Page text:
Teens are known for trying new things - from the clothes they wear to the foods they eat. This month’s Mott Poll report focused on the subject of teens’ special diets and how they impact their families. The report has generated discussion from media reporters and commenters speaking up about their personal experiences. Here’s a roundup of all the conversation surrounding the report in the past week.
Whose responsibility is it to manage a teen's diet around holiday meals?
This Mott Poll report was the centerpiece of conversation in a New York Times Well blog post: Special Diets Can Heighten Tensions at the Holiday Dinner Table. Roni Caryn Rabin interviewed a mother of two teenagers who are on special diets: one because of allergies and one because of choice. She notes that people may be more willing to accommodate dietary needs in the case of an allergy, but become frustrated or offended at the expectation they accommodate diets chosen for other reasons. Many commenters agreed, saying teens who go on a special diet voluntarily should be responsible for preparing their own food and bringing it to Thanksgiving dinner.
Is this normal? How should parents respond to teens on special diets?
Reuters Health took a different angle on the Mott Poll report, focusing on what parents should do about teens on special diets: Thanksgiving When Teens Don’t Eat Like the Rest of the Family. The reporter, Lisa Rapaport focused on the challenges parents face when teens go on special diets – like finding a restaurant to eat at and preparing meals that meet everyone’s dietary restrictions. Her interviews encourage parents to be partners rather than adversaries with dieting teens, giving parents the reassurance that choosing a diet is part of teens gaining independence and growing up. However, a nutritionist also contributed to the conversation, urging parents to speak to a registered dietician if their teen tries a new fad diet, because they are not always healthy.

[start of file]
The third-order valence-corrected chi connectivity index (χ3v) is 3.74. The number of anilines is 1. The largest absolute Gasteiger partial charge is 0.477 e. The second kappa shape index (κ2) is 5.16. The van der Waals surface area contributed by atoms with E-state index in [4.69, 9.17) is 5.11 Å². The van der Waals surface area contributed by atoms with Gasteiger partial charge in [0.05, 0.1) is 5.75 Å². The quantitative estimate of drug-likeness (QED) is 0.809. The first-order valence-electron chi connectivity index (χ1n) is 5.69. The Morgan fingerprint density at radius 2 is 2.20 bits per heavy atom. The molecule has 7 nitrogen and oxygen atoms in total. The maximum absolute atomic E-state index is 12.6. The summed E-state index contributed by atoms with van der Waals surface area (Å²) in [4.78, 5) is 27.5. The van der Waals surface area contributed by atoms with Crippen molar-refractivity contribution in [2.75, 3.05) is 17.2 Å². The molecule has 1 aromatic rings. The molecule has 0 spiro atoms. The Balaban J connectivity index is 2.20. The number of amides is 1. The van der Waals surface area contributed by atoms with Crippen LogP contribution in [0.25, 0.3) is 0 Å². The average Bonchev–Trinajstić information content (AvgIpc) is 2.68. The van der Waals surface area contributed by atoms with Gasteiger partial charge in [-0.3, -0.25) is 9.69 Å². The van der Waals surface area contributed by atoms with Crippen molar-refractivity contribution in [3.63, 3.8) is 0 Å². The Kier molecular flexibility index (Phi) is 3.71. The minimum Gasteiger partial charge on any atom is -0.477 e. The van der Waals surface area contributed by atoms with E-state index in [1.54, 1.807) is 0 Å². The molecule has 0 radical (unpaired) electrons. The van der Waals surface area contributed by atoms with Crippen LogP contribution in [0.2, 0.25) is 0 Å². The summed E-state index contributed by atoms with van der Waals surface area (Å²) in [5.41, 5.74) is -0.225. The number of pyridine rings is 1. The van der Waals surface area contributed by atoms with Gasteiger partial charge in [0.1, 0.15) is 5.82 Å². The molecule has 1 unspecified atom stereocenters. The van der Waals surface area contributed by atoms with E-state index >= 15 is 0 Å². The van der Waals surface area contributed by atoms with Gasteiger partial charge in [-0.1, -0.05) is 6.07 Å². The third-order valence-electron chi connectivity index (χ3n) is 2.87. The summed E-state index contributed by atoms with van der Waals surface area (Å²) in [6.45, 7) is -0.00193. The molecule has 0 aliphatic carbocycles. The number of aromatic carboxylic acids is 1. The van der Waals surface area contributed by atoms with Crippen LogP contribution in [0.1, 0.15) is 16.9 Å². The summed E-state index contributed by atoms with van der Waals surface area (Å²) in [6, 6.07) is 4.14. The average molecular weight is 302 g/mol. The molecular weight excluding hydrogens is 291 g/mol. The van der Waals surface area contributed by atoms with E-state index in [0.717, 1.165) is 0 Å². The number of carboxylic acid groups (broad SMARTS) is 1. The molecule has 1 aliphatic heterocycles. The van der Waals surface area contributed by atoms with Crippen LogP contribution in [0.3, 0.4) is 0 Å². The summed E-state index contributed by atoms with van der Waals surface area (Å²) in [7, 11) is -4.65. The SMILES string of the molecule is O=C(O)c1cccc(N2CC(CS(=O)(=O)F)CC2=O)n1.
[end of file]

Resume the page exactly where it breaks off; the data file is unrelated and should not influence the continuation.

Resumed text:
Solutions to make it through the holidays
The NPR food blog The Salt also covered this month’s Mott Poll: When The Kids Go Vegan, It Can Be A Recipe For A Stressful Holiday Meal. The writer, Angus Chen, interviewed a nutritionist and professor of health behavior who has a vegan daughter. Her perspective: lean into the special diet and work with the teen toward solutions, such as preparing dishes for holiday meals together.